Cut Carbon In Business Premises
Ian Orme, team leader, sustainable construction group BSRIA (Building Services Research and Information Association), offers some useful tips to businesses on how to help reduce carbon within your organisation:
BUSINESS or non-domestic buildings in the UK are responsible for about a fifth of the country’s total carbon emissions.
As the majority of existing buildings will still be in use by 2050, improving energy performance of existing buildings is important to help the country to meet their emission reduction targets.
Factors influencing energy consumption in buildings: Energy can be saved by better control and management of the systems with large energy consumption associated with them to eliminate the waste.
In non-domestic buildings, the installed Heating, Ventilation and Cooling system (HVAC) is normally the highest energy consumer with lighting the second biggest load and a major source of internal heat. Small power loads are not only a considerable energy consumer but it contributes significantly to internal heat gains too.
To enhance energy performance of buildings in operation, operators and occupants have vital roles to play.
Below is a list of simple low/no cost energy efficiency measures that the companies can implement in their buildings. Some of these measures require occupants’ cooperation and can even lead to desired behaviour change.
Energy can be saved by:
1. Conducting regular energy audits to determine where and how energy is used in the building;
2. Measuring HVAC weather-dependent energy consumption, using degree days, regularly (e.g. quarterly) to ensure the system is correctly adjusted based on the outdoor temperature;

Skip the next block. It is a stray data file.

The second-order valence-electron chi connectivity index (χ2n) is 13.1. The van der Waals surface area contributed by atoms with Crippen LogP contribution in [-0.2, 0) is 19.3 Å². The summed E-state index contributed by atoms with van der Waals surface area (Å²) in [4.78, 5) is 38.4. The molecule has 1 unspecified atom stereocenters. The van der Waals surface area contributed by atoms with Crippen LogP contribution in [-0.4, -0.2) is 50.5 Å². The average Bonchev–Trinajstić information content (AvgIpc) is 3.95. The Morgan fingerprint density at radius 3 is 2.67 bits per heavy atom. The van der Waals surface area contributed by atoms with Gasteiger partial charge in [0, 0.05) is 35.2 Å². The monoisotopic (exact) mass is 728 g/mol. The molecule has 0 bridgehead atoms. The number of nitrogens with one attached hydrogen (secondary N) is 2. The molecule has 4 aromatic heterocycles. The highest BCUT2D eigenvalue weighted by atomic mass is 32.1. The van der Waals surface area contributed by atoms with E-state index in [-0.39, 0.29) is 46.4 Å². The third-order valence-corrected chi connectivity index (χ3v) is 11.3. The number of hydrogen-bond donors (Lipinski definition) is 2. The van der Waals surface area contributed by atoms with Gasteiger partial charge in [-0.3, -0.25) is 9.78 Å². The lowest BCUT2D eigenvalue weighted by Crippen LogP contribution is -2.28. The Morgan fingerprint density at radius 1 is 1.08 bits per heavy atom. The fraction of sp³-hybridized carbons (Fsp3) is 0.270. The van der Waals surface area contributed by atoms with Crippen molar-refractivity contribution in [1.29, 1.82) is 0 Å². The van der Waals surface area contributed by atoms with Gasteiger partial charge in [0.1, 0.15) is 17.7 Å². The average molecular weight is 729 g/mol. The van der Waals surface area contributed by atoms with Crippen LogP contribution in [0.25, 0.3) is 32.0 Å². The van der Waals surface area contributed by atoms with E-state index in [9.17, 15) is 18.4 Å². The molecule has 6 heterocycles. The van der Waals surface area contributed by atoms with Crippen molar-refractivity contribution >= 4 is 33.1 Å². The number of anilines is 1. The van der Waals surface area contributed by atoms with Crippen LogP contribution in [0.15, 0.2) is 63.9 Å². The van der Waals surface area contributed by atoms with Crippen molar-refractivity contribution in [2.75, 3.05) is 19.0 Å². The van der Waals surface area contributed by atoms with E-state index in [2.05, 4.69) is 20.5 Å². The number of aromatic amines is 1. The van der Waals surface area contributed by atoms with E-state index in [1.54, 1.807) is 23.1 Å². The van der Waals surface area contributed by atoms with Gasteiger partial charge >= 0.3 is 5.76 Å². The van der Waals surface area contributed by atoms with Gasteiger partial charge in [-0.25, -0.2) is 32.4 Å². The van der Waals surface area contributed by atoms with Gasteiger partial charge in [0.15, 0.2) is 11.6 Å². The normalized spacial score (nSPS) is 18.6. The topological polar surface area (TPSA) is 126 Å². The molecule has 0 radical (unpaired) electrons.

3. Increasing operating efficiency of chillers, boilers and cooling equipment via proactive service and planned maintenance;
4. Calibrating thermostats and sensors and increase the operating set-points to allow a larger temperature difference that reflects the outside conditions (e.g. raising the set-point in the summer to 24 degrees and reducing it in the winter to 19 degrees);
5. Reminding occupants, via emails, posters, etc., to dress appropriately to the time of year;
6. Modification of controls to prevent heating and cooling systems from operating simultaneously;
7. Implementing setback plans to reduce or eliminate HVAC use during unoccupied hours;
8. Ensure radiators (if any) are working to their full capacity (e.g. no blockages internally or externally) so that portable heaters can be removed;
9. Ensuring that heating/cooling doesn’t escape the building via windows left open, and checking for drafts through leaky windows and doors;
10. Using energy efficient lamps (e.g. T-8 ,compact fluorescents (CFLs) or LEDs) that not only can help cut lighting operational costs but also enhance lighting quality;
11. Ensuring the workstation allocation is aligned with the artificial lighting requirements of the work to remove the need for extra task lamps;
12. Improve lighting control by labelling manual light switches (if any) to remind and encourage occupants to turn lights off when they are not in use, installing occupancy sensors especially frequently unoccupiedin rooms, check whether the daylight sensors (if any) are working correctly , reminding occupants to adjust the window blinds (if any), when there is no glare issue, to make the most of daylight and also by checking the default time delay for the lights with PIRs sensors (if any) to ensure it is not too long for different areas;
13. Measuring light levels in different zones regularly (e.g. very month) to ensure not too high wattage lighting is in use;
14. Using energy efficient (Energy star rated) equipment throughout the building; and
15.Raising occupants’ energy awareness and encouraging/reminding them to switch off their appliances when they are not in use.
This article has been reproduced from the Contract Flooring Journal. You can find them at www.contractflooringjournal.co.uk.